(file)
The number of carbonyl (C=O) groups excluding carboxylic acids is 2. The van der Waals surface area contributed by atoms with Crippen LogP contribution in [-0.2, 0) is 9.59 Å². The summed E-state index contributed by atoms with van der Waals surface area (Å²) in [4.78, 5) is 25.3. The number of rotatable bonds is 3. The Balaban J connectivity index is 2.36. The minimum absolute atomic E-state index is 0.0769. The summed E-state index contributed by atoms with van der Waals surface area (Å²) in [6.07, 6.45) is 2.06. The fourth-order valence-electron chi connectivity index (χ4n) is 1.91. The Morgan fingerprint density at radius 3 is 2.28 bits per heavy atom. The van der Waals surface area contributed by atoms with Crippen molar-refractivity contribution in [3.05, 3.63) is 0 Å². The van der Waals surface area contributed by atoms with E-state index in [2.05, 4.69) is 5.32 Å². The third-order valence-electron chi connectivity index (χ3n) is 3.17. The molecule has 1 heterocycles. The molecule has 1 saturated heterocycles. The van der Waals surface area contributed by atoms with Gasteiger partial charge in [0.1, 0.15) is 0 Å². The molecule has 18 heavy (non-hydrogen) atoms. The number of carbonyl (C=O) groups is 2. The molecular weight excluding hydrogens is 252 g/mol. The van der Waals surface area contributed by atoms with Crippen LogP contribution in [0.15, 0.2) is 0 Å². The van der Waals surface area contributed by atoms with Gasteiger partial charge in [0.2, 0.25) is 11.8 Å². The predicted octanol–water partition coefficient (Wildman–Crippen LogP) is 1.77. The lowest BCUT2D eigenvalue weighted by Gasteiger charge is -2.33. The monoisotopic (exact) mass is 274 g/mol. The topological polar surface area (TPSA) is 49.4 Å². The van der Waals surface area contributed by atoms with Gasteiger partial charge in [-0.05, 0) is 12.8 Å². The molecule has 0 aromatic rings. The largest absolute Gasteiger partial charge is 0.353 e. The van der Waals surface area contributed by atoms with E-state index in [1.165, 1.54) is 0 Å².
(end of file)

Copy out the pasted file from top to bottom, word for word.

The number of carbonyl (C=O) groups excluding carboxylic acids is 2. The van der Waals surface area contributed by atoms with Crippen LogP contribution in [-0.2, 0) is 9.59 Å². The summed E-state index contributed by atoms with van der Waals surface area (Å²) in [4.78, 5) is 25.3. The number of rotatable bonds is 3. The Balaban J connectivity index is 2.36. The minimum absolute atomic E-state index is 0.0769. The summed E-state index contributed by atoms with van der Waals surface area (Å²) in [6.07, 6.45) is 2.06. The fourth-order valence-electron chi connectivity index (χ4n) is 1.91. The Morgan fingerprint density at radius 3 is 2.28 bits per heavy atom. The van der Waals surface area contributed by atoms with Crippen molar-refractivity contribution in [3.05, 3.63) is 0 Å². The van der Waals surface area contributed by atoms with E-state index in [2.05, 4.69) is 5.32 Å². The third-order valence-electron chi connectivity index (χ3n) is 3.17. The molecule has 1 heterocycles. The molecule has 1 saturated heterocycles. The van der Waals surface area contributed by atoms with Gasteiger partial charge in [0.1, 0.15) is 0 Å². The molecule has 18 heavy (non-hydrogen) atoms. The number of carbonyl (C=O) groups is 2. The molecular weight excluding hydrogens is 252 g/mol. The van der Waals surface area contributed by atoms with Crippen LogP contribution in [0.15, 0.2) is 0 Å². The van der Waals surface area contributed by atoms with Gasteiger partial charge in [0.2, 0.25) is 11.8 Å². The predicted octanol–water partition coefficient (Wildman–Crippen LogP) is 1.77. The lowest BCUT2D eigenvalue weighted by Gasteiger charge is -2.33. The monoisotopic (exact) mass is 274 g/mol. The topological polar surface area (TPSA) is 49.4 Å². The van der Waals surface area contributed by atoms with Gasteiger partial charge in [-0.05, 0) is 12.8 Å². The molecule has 0 aromatic rings. The largest absolute Gasteiger partial charge is 0.353 e. The van der Waals surface area contributed by atoms with E-state index in [1.165, 1.54) is 0 Å².